It’s always strange -- at my age, anyway -- when a former classmate dies. You figure you all have plenty of time, and you recall them through an overlay of old, tangled feelings. This week, writer Marc Spitz died in his sleep at age 47. We were classmates at Bennington College. (He was actually a year younger, but the school is so small it hardly matters.)
I barely knew Marc, and we hadn’t spoken in at least 25 years. But one summer, when we both stayed on in North Bennington after classes ended, we spent a couple of weeks hanging out, developing crushes on each other, and talking about music. Before he was the black-clad, sunglasses-at-night, chain-smoking downtown playwright/music columnist and author so many of his later friends have recalled in a cascade of Facebook posts, he was a black-clad, chain-smoking 18- or 19-year-old kid who seemed hard and intimidating from a distance, but was surprisingly sweet.
The morning after I heard the news, I woke up with a memory that had fought its way out from beneath the buried decades: I loved the Beatles back then and still do; I've passed that enthusiasm to my kids, who never get sick of listening to them. But I’d forgotten about the time we sat on his floor taking turns on the stereo, and Marc queued up “Tomorrow Never Knows.”
This charming man
Somehow I'd made it all the way to college without ever listening to all of Revolver. Marc was thrilled he’d turned me onto something new. There, at the birth of grunge, I couldn’t believe what I was hearing from Lennon and McCartney. When Marc went home for the weekend, he let me keep his Revolver CD until he returned; I’m pretty sure I listened to it the whole time he was gone. It’s still my favorite Beatles song and became so much a part of me that, until Marc died, I’d forgotten how it got there. How rare and sacred is it to remember the moment you first heard a song? Marc knew -- and he built a career around that knowledge.
After those couple of weeks, Marc disappeared from my summer and we never really spoke again. Except on one spring day, when he had a bunch of his belongings spread out for sale on a hill facing Bennington’s Commons lawn. He sat surveying the scene, dressed in black, wearing sunglasses, and smoking. I summoned my courage (we probably hadn’t exchanged a word in two years) and went over, figuring I’d be nice and help him out. He was selling a copy of Aperture’s Diane Arbus: Magazine Work. Once again, I was blown away. I knew Arbus and loved her work, but this was a whole new portal (this was the 1990s, remember, before the Internet took over). “This is amazing,” I said.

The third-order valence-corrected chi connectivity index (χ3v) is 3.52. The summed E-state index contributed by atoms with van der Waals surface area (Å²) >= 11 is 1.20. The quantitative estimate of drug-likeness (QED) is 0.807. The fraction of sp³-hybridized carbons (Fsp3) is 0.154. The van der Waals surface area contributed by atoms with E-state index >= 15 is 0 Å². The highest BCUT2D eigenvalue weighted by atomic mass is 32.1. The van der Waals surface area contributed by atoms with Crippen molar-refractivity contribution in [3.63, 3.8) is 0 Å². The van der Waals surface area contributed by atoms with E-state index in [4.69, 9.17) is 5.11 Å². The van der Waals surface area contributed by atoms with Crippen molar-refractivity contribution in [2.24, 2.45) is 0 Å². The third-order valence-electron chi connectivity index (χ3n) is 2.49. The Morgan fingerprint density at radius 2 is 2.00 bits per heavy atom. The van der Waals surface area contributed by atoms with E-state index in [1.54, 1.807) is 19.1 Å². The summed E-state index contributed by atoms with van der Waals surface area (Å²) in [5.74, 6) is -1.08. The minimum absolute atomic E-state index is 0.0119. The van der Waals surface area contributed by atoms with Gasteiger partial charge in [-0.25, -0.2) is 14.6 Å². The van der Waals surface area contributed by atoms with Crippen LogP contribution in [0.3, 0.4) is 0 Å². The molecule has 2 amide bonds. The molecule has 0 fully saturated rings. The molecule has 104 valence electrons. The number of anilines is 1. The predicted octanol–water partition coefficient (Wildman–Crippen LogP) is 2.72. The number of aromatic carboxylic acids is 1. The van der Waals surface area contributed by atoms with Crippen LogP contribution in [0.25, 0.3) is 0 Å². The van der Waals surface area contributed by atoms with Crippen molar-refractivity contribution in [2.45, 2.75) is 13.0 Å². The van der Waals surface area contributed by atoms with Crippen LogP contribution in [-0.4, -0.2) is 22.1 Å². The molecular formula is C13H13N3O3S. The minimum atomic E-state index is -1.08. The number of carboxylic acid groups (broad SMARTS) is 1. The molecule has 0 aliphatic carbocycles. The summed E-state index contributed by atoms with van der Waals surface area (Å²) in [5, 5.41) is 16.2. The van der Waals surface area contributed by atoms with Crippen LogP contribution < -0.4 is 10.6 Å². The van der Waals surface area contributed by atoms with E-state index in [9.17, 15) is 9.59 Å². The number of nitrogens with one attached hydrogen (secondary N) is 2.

And then that sweet kid was back. “Yeah, I don’t really want to sell it,” he answered. He still took my five bucks, though. "Just take care of it," he asked. I did. It’s still one of my favorite books, and I recently passed it on to my daughter, a Drexel photography major.
I mentioned to my son, a high-school kid and voracious student of hip-hop, indie music, and music writing that a college acquaintance had died. He asked who it was. When I told him, he said, “Oh, I know him. I follow him on Twitter.” Marc read Lester Bangs, and my kid read Marc. That’s amazing and inspiring, and I wish I could tell Marc what an impression he’s still making.
Hard to explain
It seems disingenuous to write something about someone who’s dead that you didn’t say to them when they were alive. Marc was slated to participate in the 24-Hour Plays fundraising benefit, scheduled for February 20, 2017, in memory of another classmate, Spencer Cox, a world-changer in his own right who saved thousands of lives through his HIV/AIDS research and activism. I was looking forward to seeing Marc there and saying hello, but that’s not what I should have said.
I should have said, “Thanks for your passion for the arts and arts journalism. Thanks for keeping the form relevant and alive, and for bringing it into your novels and plays. Thanks for showing that arts writers, those of us who spend our careers turning people onto stuff we think is cool and telling them why, can make a difference not just now, but on into the next generation. And thanks, especially, for showing me, in that brief bit of time, that if I looked deeper into what I thought I already knew, moved past comfort and nostalgia, I’d find so much more there waiting to be discovered.”
It’s knowledge I imagine he brought to his biographies of well-trod subjects such as David Bowie and Mick Jagger and to his own novels and plays. It has certainly gotten me through countless Hamlets. Now, as I consider how much our brief encounters ultimately affected me, I think it’s knowledge worth remembering every day of what’s left of our lives.